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weird foodAnneli Rufus has decided this is the year of weird ingredients.

Based on what I’ve seen these last few weeks at the Fancy Food Show, Good Food Awards Mercantile and Food Fete in San Francisco, plus what this city’s trendy restaurants are serving, food-makers are battling it out to see who can use the most obscure, incongruous, virtuous, freaky and/or allegedly life-saving components. I’ve seen Oreo Cookie-flavored popcorn. Coffee-leaf tea. Sriracha-brined salmon. Calendula-flower kraut. Energy bars made from spent beer grain. Toasted, sugar-coated, chile-lime and chocolate-covered mealworms (“farmed and raised with a natural diet of bran and carrots,” reads the maker’s website). Not one but two brands of chips made from ground-up crickets. Ghost-pepper chocolate. Seawater beer.

Mmmm. Cricket chips. She then asks several pertinent questions:

Is hot-cocoa mix containing “wildcrafted shilajit” — aka mineral pitch, which I have also tried — a pinnacle? Or is it desperation, difference for the sake of difference in a jaded, I’ve-tried-everything-already world?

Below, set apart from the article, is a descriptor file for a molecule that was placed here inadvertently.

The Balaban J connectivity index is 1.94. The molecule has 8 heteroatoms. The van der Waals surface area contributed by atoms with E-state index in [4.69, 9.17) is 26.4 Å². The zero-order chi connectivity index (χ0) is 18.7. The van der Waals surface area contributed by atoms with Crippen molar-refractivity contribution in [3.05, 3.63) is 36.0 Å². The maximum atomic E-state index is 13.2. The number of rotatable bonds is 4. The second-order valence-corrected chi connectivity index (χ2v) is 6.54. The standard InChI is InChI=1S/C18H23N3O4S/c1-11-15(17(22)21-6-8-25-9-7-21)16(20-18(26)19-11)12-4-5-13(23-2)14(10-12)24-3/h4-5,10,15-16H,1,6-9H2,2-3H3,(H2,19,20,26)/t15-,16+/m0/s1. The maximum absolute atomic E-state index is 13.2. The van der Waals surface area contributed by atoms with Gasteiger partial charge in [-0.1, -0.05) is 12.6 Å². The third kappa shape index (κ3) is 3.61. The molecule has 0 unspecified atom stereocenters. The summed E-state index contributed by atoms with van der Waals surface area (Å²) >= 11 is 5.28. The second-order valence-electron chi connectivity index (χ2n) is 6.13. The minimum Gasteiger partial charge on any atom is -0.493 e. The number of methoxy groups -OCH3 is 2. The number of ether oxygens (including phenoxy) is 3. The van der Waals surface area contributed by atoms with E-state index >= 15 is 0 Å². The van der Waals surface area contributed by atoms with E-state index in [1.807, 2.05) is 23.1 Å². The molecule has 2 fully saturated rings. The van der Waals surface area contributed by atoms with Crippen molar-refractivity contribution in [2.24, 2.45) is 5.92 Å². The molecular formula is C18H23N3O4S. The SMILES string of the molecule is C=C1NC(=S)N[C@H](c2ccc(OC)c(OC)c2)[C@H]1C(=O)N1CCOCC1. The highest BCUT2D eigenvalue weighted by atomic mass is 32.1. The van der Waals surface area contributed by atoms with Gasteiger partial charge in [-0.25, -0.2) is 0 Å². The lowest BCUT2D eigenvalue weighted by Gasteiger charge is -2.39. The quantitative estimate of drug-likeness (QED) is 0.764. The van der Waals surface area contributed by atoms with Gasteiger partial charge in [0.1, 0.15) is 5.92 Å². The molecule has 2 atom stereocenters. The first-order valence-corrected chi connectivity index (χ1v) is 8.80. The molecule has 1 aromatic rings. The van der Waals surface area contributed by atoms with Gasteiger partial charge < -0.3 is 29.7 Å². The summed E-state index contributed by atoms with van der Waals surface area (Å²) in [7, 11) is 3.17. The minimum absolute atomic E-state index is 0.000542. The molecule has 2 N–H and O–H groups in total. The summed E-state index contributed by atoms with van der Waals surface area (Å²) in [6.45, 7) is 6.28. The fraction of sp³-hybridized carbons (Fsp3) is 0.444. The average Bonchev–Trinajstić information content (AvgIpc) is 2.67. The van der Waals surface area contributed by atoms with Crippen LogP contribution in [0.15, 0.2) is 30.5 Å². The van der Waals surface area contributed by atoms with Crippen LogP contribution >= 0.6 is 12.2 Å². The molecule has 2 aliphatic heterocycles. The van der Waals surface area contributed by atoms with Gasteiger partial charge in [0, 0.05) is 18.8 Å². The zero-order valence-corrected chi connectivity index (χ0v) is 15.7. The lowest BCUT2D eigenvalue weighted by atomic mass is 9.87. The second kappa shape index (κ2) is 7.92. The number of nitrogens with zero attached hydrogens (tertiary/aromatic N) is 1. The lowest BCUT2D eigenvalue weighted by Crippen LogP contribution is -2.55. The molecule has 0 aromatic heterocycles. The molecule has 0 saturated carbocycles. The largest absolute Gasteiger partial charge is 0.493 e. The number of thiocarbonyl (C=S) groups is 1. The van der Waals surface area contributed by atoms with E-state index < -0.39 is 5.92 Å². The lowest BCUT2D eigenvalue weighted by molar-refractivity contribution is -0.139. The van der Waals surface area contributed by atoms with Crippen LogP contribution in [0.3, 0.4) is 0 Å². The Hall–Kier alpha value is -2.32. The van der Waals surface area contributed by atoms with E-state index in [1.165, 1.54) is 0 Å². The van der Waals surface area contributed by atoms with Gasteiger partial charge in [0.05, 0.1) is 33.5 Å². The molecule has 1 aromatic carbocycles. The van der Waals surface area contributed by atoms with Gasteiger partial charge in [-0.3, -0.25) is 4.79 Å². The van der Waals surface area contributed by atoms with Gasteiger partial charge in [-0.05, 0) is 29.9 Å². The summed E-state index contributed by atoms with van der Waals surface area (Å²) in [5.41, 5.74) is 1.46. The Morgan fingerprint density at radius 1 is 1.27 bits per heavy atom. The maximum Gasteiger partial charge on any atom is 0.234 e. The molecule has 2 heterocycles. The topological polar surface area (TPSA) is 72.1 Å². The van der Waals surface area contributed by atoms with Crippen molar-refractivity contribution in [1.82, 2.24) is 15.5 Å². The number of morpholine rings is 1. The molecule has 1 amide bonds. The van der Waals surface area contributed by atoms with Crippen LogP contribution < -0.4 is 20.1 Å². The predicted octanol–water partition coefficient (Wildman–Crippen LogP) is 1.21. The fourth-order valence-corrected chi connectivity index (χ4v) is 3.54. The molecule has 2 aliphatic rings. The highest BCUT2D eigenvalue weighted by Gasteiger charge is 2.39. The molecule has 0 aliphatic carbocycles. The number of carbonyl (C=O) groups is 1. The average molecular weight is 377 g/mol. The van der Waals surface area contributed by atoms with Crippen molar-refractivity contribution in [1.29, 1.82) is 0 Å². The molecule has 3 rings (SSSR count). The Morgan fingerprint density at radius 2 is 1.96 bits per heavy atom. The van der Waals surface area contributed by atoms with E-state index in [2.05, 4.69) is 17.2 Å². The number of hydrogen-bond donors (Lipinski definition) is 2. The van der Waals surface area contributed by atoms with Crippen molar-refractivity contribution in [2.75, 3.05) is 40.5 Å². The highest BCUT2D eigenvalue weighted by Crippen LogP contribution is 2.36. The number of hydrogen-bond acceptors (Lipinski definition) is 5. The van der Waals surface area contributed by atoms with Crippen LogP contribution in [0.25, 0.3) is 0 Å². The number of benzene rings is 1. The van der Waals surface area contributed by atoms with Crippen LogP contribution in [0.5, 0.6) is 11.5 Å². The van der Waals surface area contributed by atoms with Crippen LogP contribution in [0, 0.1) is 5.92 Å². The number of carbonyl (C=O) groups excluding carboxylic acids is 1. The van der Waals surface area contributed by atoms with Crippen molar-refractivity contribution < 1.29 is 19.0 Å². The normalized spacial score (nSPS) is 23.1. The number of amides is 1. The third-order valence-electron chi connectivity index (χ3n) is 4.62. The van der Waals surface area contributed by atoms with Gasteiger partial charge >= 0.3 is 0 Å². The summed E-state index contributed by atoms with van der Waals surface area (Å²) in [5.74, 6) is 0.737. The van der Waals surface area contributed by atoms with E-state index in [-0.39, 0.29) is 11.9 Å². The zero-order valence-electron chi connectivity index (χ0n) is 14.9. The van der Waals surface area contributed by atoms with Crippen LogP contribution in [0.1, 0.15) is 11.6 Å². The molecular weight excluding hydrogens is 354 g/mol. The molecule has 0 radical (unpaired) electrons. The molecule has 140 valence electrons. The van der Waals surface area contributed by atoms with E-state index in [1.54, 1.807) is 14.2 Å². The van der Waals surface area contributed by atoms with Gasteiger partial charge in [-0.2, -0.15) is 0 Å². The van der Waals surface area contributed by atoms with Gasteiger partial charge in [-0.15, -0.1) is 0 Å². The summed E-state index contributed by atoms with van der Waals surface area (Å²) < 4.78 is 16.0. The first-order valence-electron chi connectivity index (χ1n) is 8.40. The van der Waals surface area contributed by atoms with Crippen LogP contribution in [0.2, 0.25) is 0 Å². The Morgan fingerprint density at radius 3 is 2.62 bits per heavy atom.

I vote for desperation.

Regarding the “grilled-bone gelée, Dungeness crabshell gelée or duck-liver toffee crowned with bubbly foam” served at top San Francisco restaurants, she asks:

Is the new übermensch he or she who can speak of such foods straight-faced afterwards without a trace of shock?

No. That is a bit of a come down for übermenschen I would think, who are after all charged with standing athwart history resisting the tide of nihilism. (Is Hillary Clinton an übermensch?)

And then we get to the real pressing question:

…are culinary arts at last on par with painting, theater and dance, attaining unprecedented subjectivity? If so, is mealworm candy the equivalent of butoh?

I think the answer is yes, finally. The U.S. took flavor for granted for so long. Now that we’ve discovered how fascinatingly rich the world of flavor is, we are like the proverbial kid in the candy store shoving anything into our mouths we can imagine.

But there is one difference between the art world and the food world. The art world has had several centuries to make decisions about what counts as a good painting or masterful work of literature. The art world may seem chaotic, and indeed artists wildly experiment with new forms that seem bizarre to the uninitiated. But art movements come and go, the bad stuff is eventually ignored, the old masterpieces continue to inspire us for good reason,  the works that survive eventually yield standards of judgment that we use to bring some order to the process of canon formation.

The food world has yet to develop those standards. But I suspect we will in time. In any case, the rampant experimentation is better than the conventional orthodoxies that used to characterize fine dining in the U.S.

That is a world well lost.

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